Background and purpose: Sporadic amyotrophic lateral sclerosis (sALS) is a disease with a focal clinical onset and contiguous spread. We examined patterns of disease spread following symptoms onset in sALS and whether the pattern of spread predicted survival.
Methods: Review of medical records (2003-2009) at London Ontario and Buenos Aires clinic cohorts retrieved 318 patients with sporadic sALS. According to patient self-report, we determined eight spread patterns: rostro-caudal, caudo-rostral, crossed, circular, superior interposed, middle interposed, inferior interposed and isolated. The variables studied were as follows: age, gender, sALS phenotypes, time from onset to diagnosis and time and direction of the spreading to the first region. Survival from symptoms onset was analysed by Kaplan-Meier, Tarone-Ware and Cox proportional hazards methods.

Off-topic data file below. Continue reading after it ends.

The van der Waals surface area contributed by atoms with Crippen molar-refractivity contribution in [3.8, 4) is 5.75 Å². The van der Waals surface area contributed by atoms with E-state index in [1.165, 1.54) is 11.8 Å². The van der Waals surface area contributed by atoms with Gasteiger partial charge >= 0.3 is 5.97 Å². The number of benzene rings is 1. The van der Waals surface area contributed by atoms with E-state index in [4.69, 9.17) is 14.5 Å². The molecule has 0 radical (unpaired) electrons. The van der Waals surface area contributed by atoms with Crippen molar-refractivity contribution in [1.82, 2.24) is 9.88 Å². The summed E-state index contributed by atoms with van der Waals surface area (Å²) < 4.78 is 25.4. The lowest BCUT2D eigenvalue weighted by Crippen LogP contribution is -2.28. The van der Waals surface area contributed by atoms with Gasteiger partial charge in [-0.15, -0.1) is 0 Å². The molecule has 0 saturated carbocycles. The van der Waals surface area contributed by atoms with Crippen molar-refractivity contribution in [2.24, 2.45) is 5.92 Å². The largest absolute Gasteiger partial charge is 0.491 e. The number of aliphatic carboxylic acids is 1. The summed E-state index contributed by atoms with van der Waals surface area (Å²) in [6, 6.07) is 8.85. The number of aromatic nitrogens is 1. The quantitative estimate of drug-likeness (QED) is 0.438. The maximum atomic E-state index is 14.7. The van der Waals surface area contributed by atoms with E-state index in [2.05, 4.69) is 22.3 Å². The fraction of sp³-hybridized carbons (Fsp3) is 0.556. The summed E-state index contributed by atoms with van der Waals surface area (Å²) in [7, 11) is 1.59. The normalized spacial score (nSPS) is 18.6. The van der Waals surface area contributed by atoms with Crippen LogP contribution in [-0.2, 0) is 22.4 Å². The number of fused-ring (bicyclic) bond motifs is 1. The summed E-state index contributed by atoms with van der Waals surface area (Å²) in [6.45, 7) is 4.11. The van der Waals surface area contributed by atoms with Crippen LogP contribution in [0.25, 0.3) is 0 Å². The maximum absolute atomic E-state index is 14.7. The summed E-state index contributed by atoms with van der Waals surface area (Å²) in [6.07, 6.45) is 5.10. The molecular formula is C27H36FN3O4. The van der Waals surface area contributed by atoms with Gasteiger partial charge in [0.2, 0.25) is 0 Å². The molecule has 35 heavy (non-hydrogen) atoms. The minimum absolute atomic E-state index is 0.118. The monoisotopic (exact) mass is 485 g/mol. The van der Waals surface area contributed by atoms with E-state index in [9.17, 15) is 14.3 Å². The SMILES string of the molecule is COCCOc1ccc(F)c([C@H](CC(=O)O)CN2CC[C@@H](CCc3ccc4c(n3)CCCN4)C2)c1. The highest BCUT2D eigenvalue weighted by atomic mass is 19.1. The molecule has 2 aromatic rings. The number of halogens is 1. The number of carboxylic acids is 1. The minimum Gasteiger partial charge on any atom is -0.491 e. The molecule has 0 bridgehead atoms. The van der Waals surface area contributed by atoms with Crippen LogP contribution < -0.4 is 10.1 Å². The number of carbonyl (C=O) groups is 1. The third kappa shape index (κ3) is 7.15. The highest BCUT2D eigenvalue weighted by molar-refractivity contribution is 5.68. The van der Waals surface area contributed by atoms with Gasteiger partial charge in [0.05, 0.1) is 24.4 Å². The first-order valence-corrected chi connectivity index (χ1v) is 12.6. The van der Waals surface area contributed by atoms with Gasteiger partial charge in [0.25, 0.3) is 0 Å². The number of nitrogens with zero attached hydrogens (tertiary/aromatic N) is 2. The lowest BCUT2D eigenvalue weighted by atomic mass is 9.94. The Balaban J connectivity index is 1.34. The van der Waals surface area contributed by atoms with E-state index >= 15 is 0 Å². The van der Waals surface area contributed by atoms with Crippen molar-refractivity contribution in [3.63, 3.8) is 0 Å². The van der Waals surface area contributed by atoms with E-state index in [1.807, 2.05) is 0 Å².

Results: The direction of first spread was horizontal in 33%, rostral to caudal in 32% and caudal to rostral in 21%, whereas spread to remote regions was observed in 14% of patients. Survival curves and 3- and 5-year survival rates favoured patients with an isolated and caudo-rostral pattern of spread compared to patients progressing to distant regions without involvement in the intervening region, or 'superior and inferior interposed patterns' (Tarone-Ware P = 0.001, χ(2) = 0.002 and χ(2) = 0.006, respectively). Factors affecting survival were gender, time to diagnosis, flail arm phenotype and age at diagnosis.
Conclusions: We have provided evidence that not all spread in ALS is contiguous and that the nature of symptom progression influences survival. Patients with sALS with 'interposed patterns' had a worse prognosis, whereas patients with caudo-rostral pattern fared better than the rest.
© 2012 The Author(s). European Journal of Neurology © 2012 EFNS.